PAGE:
# Advent of Code 2020 - Day 10

Day 10 puzzle brings us an array of adapters. In the first part we will need to find the number of differences of 1 and 3 jolts. Part two asks us to find the total number of distinct ways in which we can arranje the adapters to connect the device to the charging outlet.

## Part 1

After reading that long text, we can see in the example given that all we have to do is:

• add 0 and the maximum of the array plus 3
• count the number of gaps of size 1 or 3

After reading the file we get to this state:

To add the new rows we can create a table using the Table.FromRecords function with a row for 0 and another for the maximum plus 3.

Then we just append the two queries and after sorting we will have something like this:

To calculate the differences between the current row and the previous one we need to use the same strategy of Day 4 - Part 1. We add an index column and a new column that calculates the difference between the current and the previous row.

We access the previous row using the [Adapter]{[Index]-1}. We also need to use try ... otherwise pattern to eliminate the errors when the formula tries to reach for positions below 0.

Finally we get to:

And with some simple DAX we get to our solution:

PRODUCTX (
SUMMARIZE (
'Day 10',
'Day 10'[Diff To Previous Row],
"_x", COUNTROWS ( 'Day 10' )
),
[_x]
)

## Part 2

This second part is much more interesting. We need to find all possible combinations of our adapters.

The puzzle warns us that a brute force is not the way here. The sample data with just a few adapters returns 19208 possible combinations.

Looking at the small sample until node 10:

And with a closer look at our numbers and the differences:

(0), 1, 4, 5, 6, 7, 10, 11, 12, 15, 16, 19, (22)
1  3  1  1  1   3   1   1   3   1   3   3   <- Differences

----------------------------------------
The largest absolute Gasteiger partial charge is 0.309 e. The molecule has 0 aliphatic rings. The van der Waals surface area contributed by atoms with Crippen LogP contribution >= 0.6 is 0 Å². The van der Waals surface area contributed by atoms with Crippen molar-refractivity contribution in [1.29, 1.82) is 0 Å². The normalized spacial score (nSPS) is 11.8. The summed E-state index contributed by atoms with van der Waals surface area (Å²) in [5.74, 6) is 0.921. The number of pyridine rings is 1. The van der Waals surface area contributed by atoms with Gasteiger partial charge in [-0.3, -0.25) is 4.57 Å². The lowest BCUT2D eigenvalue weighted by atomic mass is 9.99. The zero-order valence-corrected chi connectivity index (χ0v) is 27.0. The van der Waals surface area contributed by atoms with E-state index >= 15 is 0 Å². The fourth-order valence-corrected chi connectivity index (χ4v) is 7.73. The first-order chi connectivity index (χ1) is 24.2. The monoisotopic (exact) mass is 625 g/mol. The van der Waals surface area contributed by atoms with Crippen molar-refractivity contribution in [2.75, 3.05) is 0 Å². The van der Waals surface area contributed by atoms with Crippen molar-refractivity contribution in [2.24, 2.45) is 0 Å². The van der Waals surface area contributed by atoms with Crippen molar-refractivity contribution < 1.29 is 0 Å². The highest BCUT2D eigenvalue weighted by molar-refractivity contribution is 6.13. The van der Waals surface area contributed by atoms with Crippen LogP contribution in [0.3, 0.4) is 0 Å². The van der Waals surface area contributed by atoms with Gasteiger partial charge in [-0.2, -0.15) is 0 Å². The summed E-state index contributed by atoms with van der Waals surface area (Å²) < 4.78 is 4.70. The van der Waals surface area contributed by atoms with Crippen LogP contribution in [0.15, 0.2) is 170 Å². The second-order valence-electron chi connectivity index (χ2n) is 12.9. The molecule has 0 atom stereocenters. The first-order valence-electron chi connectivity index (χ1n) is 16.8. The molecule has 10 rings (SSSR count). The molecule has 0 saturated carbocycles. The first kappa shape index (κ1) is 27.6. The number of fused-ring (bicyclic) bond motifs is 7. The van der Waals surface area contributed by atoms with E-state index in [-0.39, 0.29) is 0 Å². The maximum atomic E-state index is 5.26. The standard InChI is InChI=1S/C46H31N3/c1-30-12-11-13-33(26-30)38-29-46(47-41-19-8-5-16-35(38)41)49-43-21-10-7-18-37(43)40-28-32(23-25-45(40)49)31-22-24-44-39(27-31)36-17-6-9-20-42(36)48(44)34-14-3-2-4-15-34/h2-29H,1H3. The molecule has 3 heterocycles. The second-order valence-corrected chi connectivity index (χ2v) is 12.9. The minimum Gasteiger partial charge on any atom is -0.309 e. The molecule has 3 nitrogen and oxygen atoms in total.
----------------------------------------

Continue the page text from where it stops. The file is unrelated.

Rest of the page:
We only have a possibility from paths where the difference between current and previous is equal to three. The places we will have multiple choices are the sequences of one or more ones, e.g., to jump from nodes 4 to 7 we have four different possibilities:

4, 5, 6, 7
4, 5,    7
4,    6, 7
4,       7

On position 10, 11, 12 we only have two possibilities:

10, 11, 12
10, 12

If we multiply these two numbers together we will get exactly 8, which is the solution for the sample data.

Our final data has another possibility which are group of four ones. Repeating the same exercise we have 7 possible arrangements:

0, 1, 2, 3, 4
0, 1, 2,    4
0, 1,       4
0,    2,    4
0,       3, 4
0, 1,    3, 4
0,    2, 3, 4

Now we can build this table:

# of Ones # of Combinations
1 1
2 2
3 4
4 7

Instead of brute forcing and count all the possible combinations we can find the length of each group of ones and multiply everything together:

Testing the hypothesis:

And the result:

$$7*7*4*2*7*1*7=19208$$

Here’s a small function that implements this logic:

(lst as list) =>
let
sepOn3 = List.RemoveItems(Text.Split(Text.Combine(lst),"3"), {""}),
lengths = List.Transform(sepOn3, each Text.Length(_)),
combs = { null, 1, 2, 4, 7 },
getCombs = List.Transform(lengths, each combs{_}),
result = List.Accumulate(getCombs, 1, (seed, current) => seed * current)
in
result

We start by creating a list of ones by separating on each three. Then we the group by its length and fetch from the combs list the number of possible combinations and all that’s left it’s to multiply the values.

## Conclusion

A nice problem that got me thinking, even tried some brute force. After the warning in the text I had to do it.

Hope you are enjoying this series as much as I am to write it. Until now Power BI is showing that it can keep up. Let’s see what’s ahead.

Have fun!!